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Recently, I've been developing an open source proxy that has a client and a server. Both client and server have scripts.

The server end can be run on a cloud platform, and the client connects the server.

I registered an app on Heroku for debugging the server, and the address of that app is written in the client script temporarily.

This is the environment. But obviously the address of the server is just for personal debugging. I don't want to make it public.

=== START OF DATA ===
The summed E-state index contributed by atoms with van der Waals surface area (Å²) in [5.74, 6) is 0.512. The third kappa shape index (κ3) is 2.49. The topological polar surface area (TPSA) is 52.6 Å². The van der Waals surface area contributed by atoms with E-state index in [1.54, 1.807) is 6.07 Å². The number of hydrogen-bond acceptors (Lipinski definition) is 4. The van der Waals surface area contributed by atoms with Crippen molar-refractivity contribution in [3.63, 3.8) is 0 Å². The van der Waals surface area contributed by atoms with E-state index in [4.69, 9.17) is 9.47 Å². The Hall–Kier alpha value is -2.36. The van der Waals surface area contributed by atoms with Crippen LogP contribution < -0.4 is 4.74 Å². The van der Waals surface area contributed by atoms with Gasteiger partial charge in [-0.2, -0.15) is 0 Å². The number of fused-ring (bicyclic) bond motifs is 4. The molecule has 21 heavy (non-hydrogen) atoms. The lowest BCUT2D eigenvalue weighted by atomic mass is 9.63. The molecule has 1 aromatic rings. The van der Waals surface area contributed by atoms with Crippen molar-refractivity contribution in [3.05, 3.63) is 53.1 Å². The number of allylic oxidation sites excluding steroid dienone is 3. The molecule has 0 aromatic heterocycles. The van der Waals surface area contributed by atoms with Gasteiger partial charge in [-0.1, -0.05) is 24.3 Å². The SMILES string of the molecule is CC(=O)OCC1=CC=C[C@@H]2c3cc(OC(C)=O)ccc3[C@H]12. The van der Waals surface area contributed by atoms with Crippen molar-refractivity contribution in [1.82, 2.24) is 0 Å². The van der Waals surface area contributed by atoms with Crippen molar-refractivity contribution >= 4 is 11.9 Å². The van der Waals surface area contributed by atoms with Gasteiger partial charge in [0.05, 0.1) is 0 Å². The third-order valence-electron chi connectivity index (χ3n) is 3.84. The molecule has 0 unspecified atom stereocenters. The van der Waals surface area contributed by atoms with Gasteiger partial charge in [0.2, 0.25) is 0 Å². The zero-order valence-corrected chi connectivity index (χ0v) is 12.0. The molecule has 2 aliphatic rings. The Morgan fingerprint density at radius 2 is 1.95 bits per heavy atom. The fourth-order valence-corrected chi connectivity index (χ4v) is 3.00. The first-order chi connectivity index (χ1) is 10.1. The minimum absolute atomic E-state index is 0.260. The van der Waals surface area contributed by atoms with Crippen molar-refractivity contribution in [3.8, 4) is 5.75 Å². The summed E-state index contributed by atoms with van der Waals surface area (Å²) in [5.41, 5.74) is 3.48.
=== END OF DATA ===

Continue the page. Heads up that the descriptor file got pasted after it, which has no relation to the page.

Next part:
My current method is, every time before I commit to the repository, I delete the address, and after commiting, I add that back. It is not a good manner evidently.

This phenomenon should be very common. How do people usually deal with that?

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@CharlesB Yep, those are very helpful. –  Shou Ya Jun 18 '12 at 12:10

2 Answers 2

up vote 8 down vote accepted

Have a configuration file (e.g. config.ini) that is excluded from git (i.e. add it to your project's .gitignore) and include a sample configuration (config.example.ini) instead.

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Store the information in an environment variable, or in a file outside the source tree.

For more complex projects, you can supply it as an argument to the build script.

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